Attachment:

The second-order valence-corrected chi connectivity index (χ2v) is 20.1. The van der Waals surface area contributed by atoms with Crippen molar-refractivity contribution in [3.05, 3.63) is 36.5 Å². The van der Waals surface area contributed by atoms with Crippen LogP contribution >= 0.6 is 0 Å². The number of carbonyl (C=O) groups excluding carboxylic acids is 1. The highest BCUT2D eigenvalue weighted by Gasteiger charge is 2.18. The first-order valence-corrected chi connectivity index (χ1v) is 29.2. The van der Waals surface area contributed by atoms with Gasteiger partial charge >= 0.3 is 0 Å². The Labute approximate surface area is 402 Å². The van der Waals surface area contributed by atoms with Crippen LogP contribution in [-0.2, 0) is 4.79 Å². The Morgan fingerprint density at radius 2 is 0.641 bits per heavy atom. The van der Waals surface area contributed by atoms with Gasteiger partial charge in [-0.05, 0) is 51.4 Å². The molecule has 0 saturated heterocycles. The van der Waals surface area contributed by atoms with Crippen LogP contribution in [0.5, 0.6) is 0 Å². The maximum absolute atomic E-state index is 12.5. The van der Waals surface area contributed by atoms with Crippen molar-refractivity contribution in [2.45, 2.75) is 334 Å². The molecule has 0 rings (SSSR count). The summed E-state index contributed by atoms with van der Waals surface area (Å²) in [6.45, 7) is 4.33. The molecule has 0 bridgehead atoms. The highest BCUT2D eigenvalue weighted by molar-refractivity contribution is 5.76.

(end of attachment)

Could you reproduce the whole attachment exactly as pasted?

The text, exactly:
The second-order valence-corrected chi connectivity index (χ2v) is 20.1. The van der Waals surface area contributed by atoms with Crippen molar-refractivity contribution in [3.05, 3.63) is 36.5 Å². The van der Waals surface area contributed by atoms with Crippen LogP contribution >= 0.6 is 0 Å². The number of carbonyl (C=O) groups excluding carboxylic acids is 1. The highest BCUT2D eigenvalue weighted by Gasteiger charge is 2.18. The first-order valence-corrected chi connectivity index (χ1v) is 29.2. The van der Waals surface area contributed by atoms with Gasteiger partial charge >= 0.3 is 0 Å². The Labute approximate surface area is 402 Å². The van der Waals surface area contributed by atoms with Crippen LogP contribution in [-0.2, 0) is 4.79 Å². The Morgan fingerprint density at radius 2 is 0.641 bits per heavy atom. The van der Waals surface area contributed by atoms with Gasteiger partial charge in [-0.05, 0) is 51.4 Å². The molecule has 0 saturated heterocycles. The van der Waals surface area contributed by atoms with Crippen LogP contribution in [0.5, 0.6) is 0 Å². The maximum absolute atomic E-state index is 12.5. The van der Waals surface area contributed by atoms with Crippen molar-refractivity contribution in [2.45, 2.75) is 334 Å². The molecule has 0 rings (SSSR count). The summed E-state index contributed by atoms with van der Waals surface area (Å²) in [6.45, 7) is 4.33. The molecule has 0 bridgehead atoms. The highest BCUT2D eigenvalue weighted by molar-refractivity contribution is 5.76.